Imperfect cadence. (Mus.) See under Imperfect.

(Ca"dence), v. t. To regulate by musical measure.

These parting numbers, cadenced by my grief.

(Ca"den*cy) n. Descent of related families; distinction between the members of a family according to their ages.

Marks of cadency(Her.), bearings indicating the position of the bearer as older or younger son, or as a descendant of an older or younger son. See Difference (Her.).

(Ca*dene") n. [Cf. F. cadène.] A species of inferior carpet imported from the Levant. McElrath.

(Ca"dent) a. [L. cadens, -entis, p. pr. of cadere to fall.] Falling. [R.] "Cadent tears." Shak.

(Ca*den"za) n. [It.] (Mus.) A parenthetic flourish or flight of ornament in the course of a piece, commonly just before the final cadence.

(Ca"der) n. See Cadre.

(Ca*det") n. [F. cadet a younger or the youngest son or brother, dim. fr. L. caput head; i. e., a smaller head of the family, after the first or eldest. See Chief, and cf. Cad.]

1. The younger of two brothers; a younger brother or son; the youngest son.

The cadet of an ancient and noble family.

2. (Mil.) (a) A gentleman who carries arms in a regiment, as a volunteer, with a view of acquiring military skill and obtaining a commission. (b) A young man in training for military or naval service; esp. a pupil in a military or naval school, as at West Point, Annapolis, or Woolwich.

All the undergraduates at Annapolis are Naval cadets. The distinction between Cadet midshipmen and Cadet engineers was abolished by Act of Congress in 1882.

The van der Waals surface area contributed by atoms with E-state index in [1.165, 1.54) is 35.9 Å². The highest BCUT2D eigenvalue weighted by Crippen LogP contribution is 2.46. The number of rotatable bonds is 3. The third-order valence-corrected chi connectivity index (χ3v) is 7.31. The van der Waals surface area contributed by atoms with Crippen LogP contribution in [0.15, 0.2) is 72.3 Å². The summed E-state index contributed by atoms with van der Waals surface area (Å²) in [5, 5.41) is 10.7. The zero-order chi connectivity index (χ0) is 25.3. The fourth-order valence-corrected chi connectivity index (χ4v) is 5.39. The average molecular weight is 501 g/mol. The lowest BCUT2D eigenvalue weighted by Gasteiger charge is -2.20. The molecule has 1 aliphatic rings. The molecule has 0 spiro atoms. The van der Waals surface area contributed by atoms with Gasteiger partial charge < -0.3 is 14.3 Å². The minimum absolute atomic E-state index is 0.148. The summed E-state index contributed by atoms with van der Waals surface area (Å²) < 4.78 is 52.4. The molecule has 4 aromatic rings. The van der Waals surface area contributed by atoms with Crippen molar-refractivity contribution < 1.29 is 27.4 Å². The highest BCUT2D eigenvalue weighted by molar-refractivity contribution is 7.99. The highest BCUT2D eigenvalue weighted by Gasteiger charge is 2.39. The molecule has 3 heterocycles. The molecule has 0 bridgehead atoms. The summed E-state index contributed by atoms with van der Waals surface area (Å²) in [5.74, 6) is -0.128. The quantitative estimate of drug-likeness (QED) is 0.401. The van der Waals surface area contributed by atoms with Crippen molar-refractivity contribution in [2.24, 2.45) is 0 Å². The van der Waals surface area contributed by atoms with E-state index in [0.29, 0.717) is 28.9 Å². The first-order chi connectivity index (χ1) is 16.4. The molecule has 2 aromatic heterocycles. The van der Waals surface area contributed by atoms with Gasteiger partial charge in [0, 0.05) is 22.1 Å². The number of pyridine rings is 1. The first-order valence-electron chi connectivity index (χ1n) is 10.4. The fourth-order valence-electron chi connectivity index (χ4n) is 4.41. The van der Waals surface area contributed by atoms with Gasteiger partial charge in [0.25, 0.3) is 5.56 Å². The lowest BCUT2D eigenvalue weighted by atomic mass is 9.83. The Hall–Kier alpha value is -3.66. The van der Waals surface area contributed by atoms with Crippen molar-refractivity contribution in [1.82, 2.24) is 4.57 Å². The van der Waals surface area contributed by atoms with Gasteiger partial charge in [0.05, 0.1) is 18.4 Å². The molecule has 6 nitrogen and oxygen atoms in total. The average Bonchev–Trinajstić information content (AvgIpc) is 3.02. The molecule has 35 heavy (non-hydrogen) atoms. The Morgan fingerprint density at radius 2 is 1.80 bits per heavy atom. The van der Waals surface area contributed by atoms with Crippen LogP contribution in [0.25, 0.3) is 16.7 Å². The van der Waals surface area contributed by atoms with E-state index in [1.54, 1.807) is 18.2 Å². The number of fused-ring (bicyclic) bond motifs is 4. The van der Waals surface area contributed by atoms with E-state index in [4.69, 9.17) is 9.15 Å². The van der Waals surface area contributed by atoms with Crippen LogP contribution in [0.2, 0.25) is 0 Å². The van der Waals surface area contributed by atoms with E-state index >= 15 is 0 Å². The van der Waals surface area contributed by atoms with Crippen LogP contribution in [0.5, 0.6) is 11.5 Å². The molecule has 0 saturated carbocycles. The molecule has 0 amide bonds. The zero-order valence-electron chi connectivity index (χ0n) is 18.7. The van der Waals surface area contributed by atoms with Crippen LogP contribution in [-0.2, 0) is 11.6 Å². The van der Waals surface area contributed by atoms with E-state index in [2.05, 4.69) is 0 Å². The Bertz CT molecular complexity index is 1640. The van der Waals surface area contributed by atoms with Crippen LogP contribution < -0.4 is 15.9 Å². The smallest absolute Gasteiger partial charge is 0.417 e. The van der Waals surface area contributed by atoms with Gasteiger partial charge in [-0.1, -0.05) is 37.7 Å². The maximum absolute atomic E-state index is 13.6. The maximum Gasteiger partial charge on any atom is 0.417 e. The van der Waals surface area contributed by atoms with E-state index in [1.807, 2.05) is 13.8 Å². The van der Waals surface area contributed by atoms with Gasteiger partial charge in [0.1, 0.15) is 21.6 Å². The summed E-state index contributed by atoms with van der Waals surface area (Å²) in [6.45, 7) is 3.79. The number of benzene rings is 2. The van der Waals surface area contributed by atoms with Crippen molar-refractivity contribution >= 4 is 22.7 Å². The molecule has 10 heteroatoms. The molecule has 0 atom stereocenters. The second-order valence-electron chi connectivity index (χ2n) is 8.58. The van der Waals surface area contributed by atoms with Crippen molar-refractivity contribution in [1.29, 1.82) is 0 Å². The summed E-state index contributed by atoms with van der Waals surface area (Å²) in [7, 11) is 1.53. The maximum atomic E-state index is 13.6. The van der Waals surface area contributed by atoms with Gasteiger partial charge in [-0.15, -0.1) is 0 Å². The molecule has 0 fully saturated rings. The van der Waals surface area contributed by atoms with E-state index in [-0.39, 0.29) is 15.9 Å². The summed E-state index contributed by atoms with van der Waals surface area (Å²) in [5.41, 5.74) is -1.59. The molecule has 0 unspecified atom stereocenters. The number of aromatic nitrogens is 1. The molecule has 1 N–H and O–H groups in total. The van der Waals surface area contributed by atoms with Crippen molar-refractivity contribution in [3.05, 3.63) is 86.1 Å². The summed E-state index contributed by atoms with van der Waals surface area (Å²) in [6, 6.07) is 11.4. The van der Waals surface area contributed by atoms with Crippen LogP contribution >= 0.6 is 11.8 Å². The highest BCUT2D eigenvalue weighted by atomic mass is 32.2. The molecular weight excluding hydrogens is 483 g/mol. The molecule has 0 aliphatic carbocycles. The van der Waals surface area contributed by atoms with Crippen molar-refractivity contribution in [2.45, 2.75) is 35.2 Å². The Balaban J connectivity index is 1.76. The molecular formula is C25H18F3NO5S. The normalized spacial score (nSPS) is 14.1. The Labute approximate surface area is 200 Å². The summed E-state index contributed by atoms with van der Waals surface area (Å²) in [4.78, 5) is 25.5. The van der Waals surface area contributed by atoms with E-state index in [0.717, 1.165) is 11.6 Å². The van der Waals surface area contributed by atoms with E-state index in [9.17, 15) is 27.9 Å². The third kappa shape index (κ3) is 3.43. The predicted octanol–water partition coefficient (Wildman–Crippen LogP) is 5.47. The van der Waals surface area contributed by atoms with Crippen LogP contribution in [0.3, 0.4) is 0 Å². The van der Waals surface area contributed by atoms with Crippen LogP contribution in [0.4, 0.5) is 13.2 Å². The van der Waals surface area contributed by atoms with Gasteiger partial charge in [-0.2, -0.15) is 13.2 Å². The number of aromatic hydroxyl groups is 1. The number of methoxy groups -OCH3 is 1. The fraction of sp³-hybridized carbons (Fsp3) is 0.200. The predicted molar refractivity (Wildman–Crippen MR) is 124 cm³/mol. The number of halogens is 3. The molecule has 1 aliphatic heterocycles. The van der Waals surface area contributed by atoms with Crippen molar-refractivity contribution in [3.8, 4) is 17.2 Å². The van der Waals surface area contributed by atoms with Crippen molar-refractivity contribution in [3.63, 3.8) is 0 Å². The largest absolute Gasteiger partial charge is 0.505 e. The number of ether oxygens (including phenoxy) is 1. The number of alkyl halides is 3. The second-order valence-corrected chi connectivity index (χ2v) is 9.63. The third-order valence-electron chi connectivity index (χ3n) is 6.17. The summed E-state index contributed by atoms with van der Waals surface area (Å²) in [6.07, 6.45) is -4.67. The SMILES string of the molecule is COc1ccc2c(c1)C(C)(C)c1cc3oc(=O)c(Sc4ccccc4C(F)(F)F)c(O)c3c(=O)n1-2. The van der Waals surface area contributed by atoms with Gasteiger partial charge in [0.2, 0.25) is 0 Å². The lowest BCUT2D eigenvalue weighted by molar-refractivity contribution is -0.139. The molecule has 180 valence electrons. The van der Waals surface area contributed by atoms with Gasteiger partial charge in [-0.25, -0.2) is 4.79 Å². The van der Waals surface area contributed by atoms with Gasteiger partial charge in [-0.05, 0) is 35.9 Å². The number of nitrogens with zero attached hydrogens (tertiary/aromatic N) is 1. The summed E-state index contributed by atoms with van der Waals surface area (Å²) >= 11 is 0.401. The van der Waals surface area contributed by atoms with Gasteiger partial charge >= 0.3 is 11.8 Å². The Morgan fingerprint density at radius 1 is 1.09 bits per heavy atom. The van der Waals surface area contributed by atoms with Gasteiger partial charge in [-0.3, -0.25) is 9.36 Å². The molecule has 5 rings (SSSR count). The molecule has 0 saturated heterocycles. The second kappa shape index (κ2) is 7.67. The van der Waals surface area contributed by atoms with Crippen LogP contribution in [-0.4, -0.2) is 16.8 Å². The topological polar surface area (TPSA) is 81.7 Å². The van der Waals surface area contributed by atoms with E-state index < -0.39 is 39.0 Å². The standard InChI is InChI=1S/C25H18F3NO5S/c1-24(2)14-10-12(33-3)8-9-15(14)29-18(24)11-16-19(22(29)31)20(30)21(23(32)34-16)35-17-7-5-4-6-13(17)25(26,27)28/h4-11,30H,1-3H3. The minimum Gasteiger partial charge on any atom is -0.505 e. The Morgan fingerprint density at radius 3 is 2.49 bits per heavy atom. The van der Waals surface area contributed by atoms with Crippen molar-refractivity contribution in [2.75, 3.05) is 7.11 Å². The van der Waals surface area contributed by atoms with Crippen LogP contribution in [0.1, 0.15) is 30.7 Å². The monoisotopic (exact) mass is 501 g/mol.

(Ca*det"ship) n. The position, rank, or commission of a cadet; as, to get a cadetship.

(Ca*dew" Cade"worm`) n. A caddice. See Caddice.

(Cadge) v. t. & i. [imp. & p. p. Cadged ; p. pr. & vb. n. Cadging.] [Cf. Scot. cache, caich, cadge, to toss, drive, OE. cachen to drive, catch, caggen to bind, or perh. E. cage. Cf. Cadger.]

1. To carry, as a burden. [Prov. Eng. & Scot.] Halliwell.

2. To hawk or peddle, as fish, poultry, etc. [Prov.]

3. To intrude or live on another meanly; to beg. [Prov. or Slang, Eng.] Wright.

(Cadge), n. [Cf. 2d Cadger.] (Hawking) A circular frame on which cadgers carry hawks for sale.

(Cadg"er) n. [From Cadge, v. t., cf. Codger.]

8. (Mus.) (a) The close or fall of a strain; the point of rest, commonly reached by the immediate succession of the tonic to the dominant chord. (b) A cadenza, or closing embellishment; a pause before the end of a strain, which the performer may fill with a flight of fancy.

  By PanEris using Melati.

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